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07.03.2014
Editorial> Best Game in Town
Chris Bentley considers the actual impact of presidential libraries.
HOK's proposal for an Obama presidential library in Chicago.
Courtesy HOK

If the political junkie’s current preoccupation is prematurely sizing up the 2016 presidential race, the architectural game of the moment is speculating where Barack Obama’s library will land once the 44th president has left office. Of course, here in Chicago we’re all but certain Obama will locate the physical manifestation of his legacy in his adopted hometown, where he taught law, launched his career in public service, and delivered victory speeches in 2008 and 2012. That’s still up in the air—New York, where he attended Columbia University, and Hawaii, his birth state, are both vying for the attention of a foundation tasked with establishing the library.

Why all the clamor? Conventional wisdom holds that a presidential library is an economic shot in the arm, a tourist boost and a longstanding attraction that wins its host city a burst of international attention. They’re usually privately funded and then handed over to the National Archive, so they’re bound to be a net positive to the area.

But how certain is this economic boost? A few years ago Illinois Institute of Technology Professor Marshall Brown corralled undergraduate and graduate architecture students in two different studios to examine the impact of presidential libraries past. Their research on 13 existing libraries did not resoundingly confirm the “build it and they will come” suspicions.

“It was interesting to find out, as far as we could find, no one had publicly compiled all that information before,” Brown told me in early June. It’s hard to draw blanket conclusions about economic impact—the size and location of the libraries vary greatly—but they’re generally not the boon they’re made out to be, at least in terms of raw numbers. Brown thinks the success of some libraries has to do with what they bring to the urban character of the neighborhood they end up calling home.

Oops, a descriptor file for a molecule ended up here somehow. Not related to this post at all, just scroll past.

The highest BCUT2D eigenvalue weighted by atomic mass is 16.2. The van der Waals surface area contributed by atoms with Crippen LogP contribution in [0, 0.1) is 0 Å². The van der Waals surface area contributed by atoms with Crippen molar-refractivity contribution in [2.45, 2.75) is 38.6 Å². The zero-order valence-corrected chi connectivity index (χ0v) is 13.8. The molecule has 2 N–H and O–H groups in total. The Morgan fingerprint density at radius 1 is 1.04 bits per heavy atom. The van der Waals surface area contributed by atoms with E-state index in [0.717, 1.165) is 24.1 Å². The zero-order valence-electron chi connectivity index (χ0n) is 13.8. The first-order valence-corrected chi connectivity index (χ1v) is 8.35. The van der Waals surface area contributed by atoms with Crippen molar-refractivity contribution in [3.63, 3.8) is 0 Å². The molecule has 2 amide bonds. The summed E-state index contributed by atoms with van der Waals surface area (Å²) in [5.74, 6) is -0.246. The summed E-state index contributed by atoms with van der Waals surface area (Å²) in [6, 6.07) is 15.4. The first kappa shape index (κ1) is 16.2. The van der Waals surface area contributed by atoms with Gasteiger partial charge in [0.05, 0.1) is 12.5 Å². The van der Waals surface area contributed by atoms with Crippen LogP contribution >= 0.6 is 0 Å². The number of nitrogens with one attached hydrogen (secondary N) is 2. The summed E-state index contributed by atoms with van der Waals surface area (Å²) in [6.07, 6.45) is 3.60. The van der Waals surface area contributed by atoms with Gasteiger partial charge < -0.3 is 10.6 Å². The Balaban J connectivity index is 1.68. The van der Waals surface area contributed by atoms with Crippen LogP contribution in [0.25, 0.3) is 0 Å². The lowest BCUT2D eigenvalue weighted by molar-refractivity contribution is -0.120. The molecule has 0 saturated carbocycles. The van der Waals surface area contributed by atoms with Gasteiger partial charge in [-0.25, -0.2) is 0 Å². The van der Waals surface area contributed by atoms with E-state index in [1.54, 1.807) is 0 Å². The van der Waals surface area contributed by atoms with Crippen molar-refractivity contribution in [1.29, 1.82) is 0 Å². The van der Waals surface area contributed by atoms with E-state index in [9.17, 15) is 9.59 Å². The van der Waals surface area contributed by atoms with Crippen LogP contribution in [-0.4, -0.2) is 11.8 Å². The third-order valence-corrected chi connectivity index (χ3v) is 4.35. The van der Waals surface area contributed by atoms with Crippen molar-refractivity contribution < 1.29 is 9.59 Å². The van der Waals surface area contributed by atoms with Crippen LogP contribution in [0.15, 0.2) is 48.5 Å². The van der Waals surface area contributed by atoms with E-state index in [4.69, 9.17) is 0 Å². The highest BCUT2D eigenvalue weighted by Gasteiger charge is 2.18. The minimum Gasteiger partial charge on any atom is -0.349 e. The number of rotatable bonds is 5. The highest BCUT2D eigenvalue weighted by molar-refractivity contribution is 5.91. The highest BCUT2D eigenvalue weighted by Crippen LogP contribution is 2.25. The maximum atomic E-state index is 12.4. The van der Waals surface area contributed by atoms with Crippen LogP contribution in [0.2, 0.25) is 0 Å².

“They don’t attract that much energy on their own,” he said, “but if they’re sited correctly they can kind of add to what’s going on and act as a catalyst.”

Take Bill Clinton’s library in Little Rock, Arkansas. Situated between downtown and the airport, it fell on the decidedly urban end of the spectrum versus, say, Ronald Reagan’s library in suburban Simi Valley, California. Even JFK’s Boston site was in relatively remote Columbia Point. The Chicago locations proposed so far have mostly been around Hyde Park, so it seems, even at this early date, Obama’s should vie to be the first truly urban presidential library.

So let’s remember a few things as the conversation picks up. First, let’s look beyond the almighty dollar when we imagine what the footprint of this development might look like. Will it make room for public space, community programs, transit improvements? Will it announce its architectural significance in context, or land like a spaceship? (Or worse yet, compromise for conference center blandness.) Obama started his career in public service here as a community organizer. If Chicagoans want this library, let’s see communities from the North Shore to Northwest Indiana organize around great design. Tourist dollars chase great places, not the other way around.

Chris Bentely